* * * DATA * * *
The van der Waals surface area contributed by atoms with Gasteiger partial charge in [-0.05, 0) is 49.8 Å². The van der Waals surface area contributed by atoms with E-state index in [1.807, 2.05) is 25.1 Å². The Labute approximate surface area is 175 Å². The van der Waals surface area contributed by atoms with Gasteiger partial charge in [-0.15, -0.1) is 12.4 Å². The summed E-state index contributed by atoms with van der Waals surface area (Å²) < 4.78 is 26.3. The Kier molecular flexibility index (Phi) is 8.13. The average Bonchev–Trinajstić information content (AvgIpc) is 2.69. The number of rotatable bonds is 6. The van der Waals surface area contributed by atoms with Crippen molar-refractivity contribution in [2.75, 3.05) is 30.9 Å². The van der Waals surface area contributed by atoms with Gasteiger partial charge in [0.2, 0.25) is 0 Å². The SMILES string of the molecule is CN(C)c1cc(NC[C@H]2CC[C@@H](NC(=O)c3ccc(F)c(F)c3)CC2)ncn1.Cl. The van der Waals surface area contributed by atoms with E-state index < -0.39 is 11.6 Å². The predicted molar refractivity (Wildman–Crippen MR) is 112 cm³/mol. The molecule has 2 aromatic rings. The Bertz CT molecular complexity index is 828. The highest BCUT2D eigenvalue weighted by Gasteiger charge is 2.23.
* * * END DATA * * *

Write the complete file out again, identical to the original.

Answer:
The van der Waals surface area contributed by atoms with Gasteiger partial charge in [-0.05, 0) is 49.8 Å². The van der Waals surface area contributed by atoms with E-state index in [1.807, 2.05) is 25.1 Å². The Labute approximate surface area is 175 Å². The van der Waals surface area contributed by atoms with Gasteiger partial charge in [-0.15, -0.1) is 12.4 Å². The summed E-state index contributed by atoms with van der Waals surface area (Å²) < 4.78 is 26.3. The Kier molecular flexibility index (Phi) is 8.13. The average Bonchev–Trinajstić information content (AvgIpc) is 2.69. The number of rotatable bonds is 6. The van der Waals surface area contributed by atoms with Crippen molar-refractivity contribution in [2.75, 3.05) is 30.9 Å². The van der Waals surface area contributed by atoms with Gasteiger partial charge in [0.2, 0.25) is 0 Å². The SMILES string of the molecule is CN(C)c1cc(NC[C@H]2CC[C@@H](NC(=O)c3ccc(F)c(F)c3)CC2)ncn1.Cl. The van der Waals surface area contributed by atoms with E-state index < -0.39 is 11.6 Å². The predicted molar refractivity (Wildman–Crippen MR) is 112 cm³/mol. The molecule has 2 aromatic rings. The Bertz CT molecular complexity index is 828. The highest BCUT2D eigenvalue weighted by Gasteiger charge is 2.23.